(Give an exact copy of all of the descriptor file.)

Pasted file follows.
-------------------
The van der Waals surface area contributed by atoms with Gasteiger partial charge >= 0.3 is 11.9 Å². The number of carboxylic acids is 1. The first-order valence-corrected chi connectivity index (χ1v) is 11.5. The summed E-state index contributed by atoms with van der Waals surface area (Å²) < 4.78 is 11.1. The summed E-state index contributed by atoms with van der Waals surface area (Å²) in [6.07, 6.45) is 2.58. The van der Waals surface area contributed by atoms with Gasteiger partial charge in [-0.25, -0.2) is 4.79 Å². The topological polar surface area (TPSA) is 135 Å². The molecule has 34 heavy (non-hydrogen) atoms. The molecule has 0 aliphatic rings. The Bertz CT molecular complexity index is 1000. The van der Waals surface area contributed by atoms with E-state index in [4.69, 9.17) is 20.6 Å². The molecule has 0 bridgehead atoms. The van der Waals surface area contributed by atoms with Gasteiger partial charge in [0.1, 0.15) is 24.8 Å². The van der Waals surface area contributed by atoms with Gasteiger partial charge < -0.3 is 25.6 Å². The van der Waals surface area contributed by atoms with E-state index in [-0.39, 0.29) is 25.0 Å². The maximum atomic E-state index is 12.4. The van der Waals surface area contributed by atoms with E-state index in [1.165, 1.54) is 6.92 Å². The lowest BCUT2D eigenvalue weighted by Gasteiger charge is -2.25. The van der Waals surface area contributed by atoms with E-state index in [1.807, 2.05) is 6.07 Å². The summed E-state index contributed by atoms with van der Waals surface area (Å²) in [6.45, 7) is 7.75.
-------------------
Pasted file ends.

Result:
The van der Waals surface area contributed by atoms with Gasteiger partial charge >= 0.3 is 11.9 Å². The number of carboxylic acids is 1. The first-order valence-corrected chi connectivity index (χ1v) is 11.5. The summed E-state index contributed by atoms with van der Waals surface area (Å²) < 4.78 is 11.1. The summed E-state index contributed by atoms with van der Waals surface area (Å²) in [6.07, 6.45) is 2.58. The van der Waals surface area contributed by atoms with Gasteiger partial charge in [-0.25, -0.2) is 4.79 Å². The topological polar surface area (TPSA) is 135 Å². The molecule has 34 heavy (non-hydrogen) atoms. The molecule has 0 aliphatic rings. The Bertz CT molecular complexity index is 1000. The van der Waals surface area contributed by atoms with E-state index in [4.69, 9.17) is 20.6 Å². The molecule has 0 bridgehead atoms. The van der Waals surface area contributed by atoms with Gasteiger partial charge in [0.1, 0.15) is 24.8 Å². The van der Waals surface area contributed by atoms with Gasteiger partial charge < -0.3 is 25.6 Å². The van der Waals surface area contributed by atoms with E-state index in [-0.39, 0.29) is 25.0 Å². The maximum atomic E-state index is 12.4. The van der Waals surface area contributed by atoms with E-state index in [1.165, 1.54) is 6.92 Å². The lowest BCUT2D eigenvalue weighted by Gasteiger charge is -2.25. The van der Waals surface area contributed by atoms with E-state index in [1.807, 2.05) is 6.07 Å². The summed E-state index contributed by atoms with van der Waals surface area (Å²) in [6.45, 7) is 7.75.